Green MSPs will only back the minority SNP government's budget plans if ministers adopt a "more progressive approach" to taxation, Finance Secretary Derek Mackay has been told.

The votes of Holyrood's six Green MSPs were crucial in passing the Budget Bill last year, and with Mr Mackay currently preparing tax and spending plans for 2018-19 Scottish Green co-convener Patrick Harvie made clear an income tax increase for higher earners must be part of that.

Mr Harvie said any budget proposal in which MSPs, who have a salary of £61,778, did not end up paying more tax would be "inadequate".

He spoke out as he addressed his party's Scottish conference in Edinburgh, telling activists there that they had been instrumental in bringing about changes in Scottish politics on issues ranging from fracking to smacking - with the Scottish Government now giving its support to a Green bill that will make Scotland the first part of the UK to outlaw the physical punishment of children.

Mr Harvie, a Glasgow MSP, also insisted the issue of public sector pay would be crucial in the forthcoming Scottish budget.

SNP ministers have already committed to ending the 1% pay cap on public sector workers - but Mr Harvie demanded they go further than this and give workers a pay rise above the rate of inflation, which currently stands at 3%.

Mr Harvie told the conference: "Public sector pay is going to be one of the most important issues in the budget discussions,

"And there is now an unanswerable case for an above inflation pay settlement for people delivering public services. I think we can win that, I think we can achieve that.

"The Scottish Government has said they will lift the pay cap, that's a good start. But simply lifting the cap isn't enough, we need to recognise higher inflation means we now have to go above and beyond that figure, and it has to be fully funded.

"If the Scottish Government lifts the pay cap but doesn't provide the rest of the public sector with the resources that are necessary then it will make very little difference, so it has to be funded and it has to be above inflation."

On the issue of taxation he said the core principles of the Greens' approach were "very, very clear", stating: "We want to raise enough revenues to fund the public services and the investment that our country needs and we want to do it in a way that closes the inequality gap instead of hitting low earners in the pocket.

"That means we need a better approach to progressive taxation. We'll be absolutely advocating for that and I am really pleased movement is happening on that as well."

First Minister Nicola Sturgeon has already signalled she wants a discussion on the "responsible and progressive" use of Holyrood's income tax powers.

And Mr Harvie said: "We need fairer, genuinely more progressive taxation and if I'm not paying more tax, if MSPs aren't paying more tax by the end of it I think that will be an inadequate settlement.

"We need to ensure that we protect low earners and ensure that those who genuinely can afford to pay more do so.

"So the message to Derek Mackay as he prepares his budget is very clear - if you want Green support these are the areas where you are going to listen and you are going to have to act."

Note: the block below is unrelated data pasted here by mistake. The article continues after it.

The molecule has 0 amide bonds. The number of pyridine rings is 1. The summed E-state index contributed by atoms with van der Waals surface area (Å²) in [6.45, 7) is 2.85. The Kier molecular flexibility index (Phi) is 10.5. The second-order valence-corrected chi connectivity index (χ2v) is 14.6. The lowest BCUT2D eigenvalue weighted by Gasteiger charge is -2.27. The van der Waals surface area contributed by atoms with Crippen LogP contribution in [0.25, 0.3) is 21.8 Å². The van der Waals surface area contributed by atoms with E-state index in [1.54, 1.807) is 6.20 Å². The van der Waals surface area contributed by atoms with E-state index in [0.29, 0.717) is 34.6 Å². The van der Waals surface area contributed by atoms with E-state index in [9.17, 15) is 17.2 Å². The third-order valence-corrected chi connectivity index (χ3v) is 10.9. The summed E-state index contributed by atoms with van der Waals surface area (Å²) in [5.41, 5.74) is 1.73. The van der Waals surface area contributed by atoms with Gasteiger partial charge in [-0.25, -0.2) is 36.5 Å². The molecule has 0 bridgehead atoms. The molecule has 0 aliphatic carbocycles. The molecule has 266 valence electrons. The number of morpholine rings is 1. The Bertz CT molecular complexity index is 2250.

In his speech Mr Harvie welcomed that the Finance Secretary will not be cutting Air Passenger Duty this year, as the Scottish Government have previously pledged to do.

But he insisted there was "no substantive case" for reducing the levy on air travel, and said: "I want that policy not only paused but scrapped altogether."

Mr Harvie argued: "In terms of the simple transport priorities most people know that we would be far better off if they made public transport affordable, reliable and convenient rather than cutting taxes for the aviation industry."

He highlighted a host of areas where he claimed the Greens had influenced Scottish Government policies - such as Ms Sturgeon's announcement earlier this month on the establishment of a publicly-owned, not-for-profit energy company to sell gas and electricity to customers at "as close to cost price as possible".

Ministers are also set to phase out the sale of conventional petrol and diesel cares from 2032, earlier than Westminster's target, and will start setting up low emission zones in cites from next year.

The Scottish Government has also acted to rule out fracking north of the border - though the Greens are pressing them to go further on this area, with Mr Harvie urging the SNP to "lock that in for the future".

Mr Harvie said: "The progress that we have seen for Green ideas in Scotland I believe fully justifies the title of our conference, and shows we are leading the change in Scottish politics.

"The list of Green achievements is long and getting longer. We're seeing action on polluting vehicles to improve the air quality in our cities, we're seeing the creation of a deposit return scheme that Greens have pushed for a long time.

"And with a fracking ban to the recent announcement of a publicly owned energy company in Scotland, it's clear that the positive, constructive Green policies that we have been pushing for years are making real progress.

But he also said the SNP "are not the only ones who have been inspired by Green ideas", insisting the party was having an impact "across the political spectrum".

The Conservatives are looking at a Green policy about making land available to councils at its existing use value, which would help cut the cost of building housing,Mr Harvie said.

He also said Labour had "lifted" ideas such using newly devolved welfare powers to top up child benefit payments.

With Scottish Labour in the process of choosing its latest leader, with MSPs Anas Sarwar and Richard Leonard running to replace Kezia Dugdale, the Green co-convener hit out: "I think they will continue to be in need of fresh new ideas regardless of whether their leadership election is won by the centrist dad or the one no-one's heard of."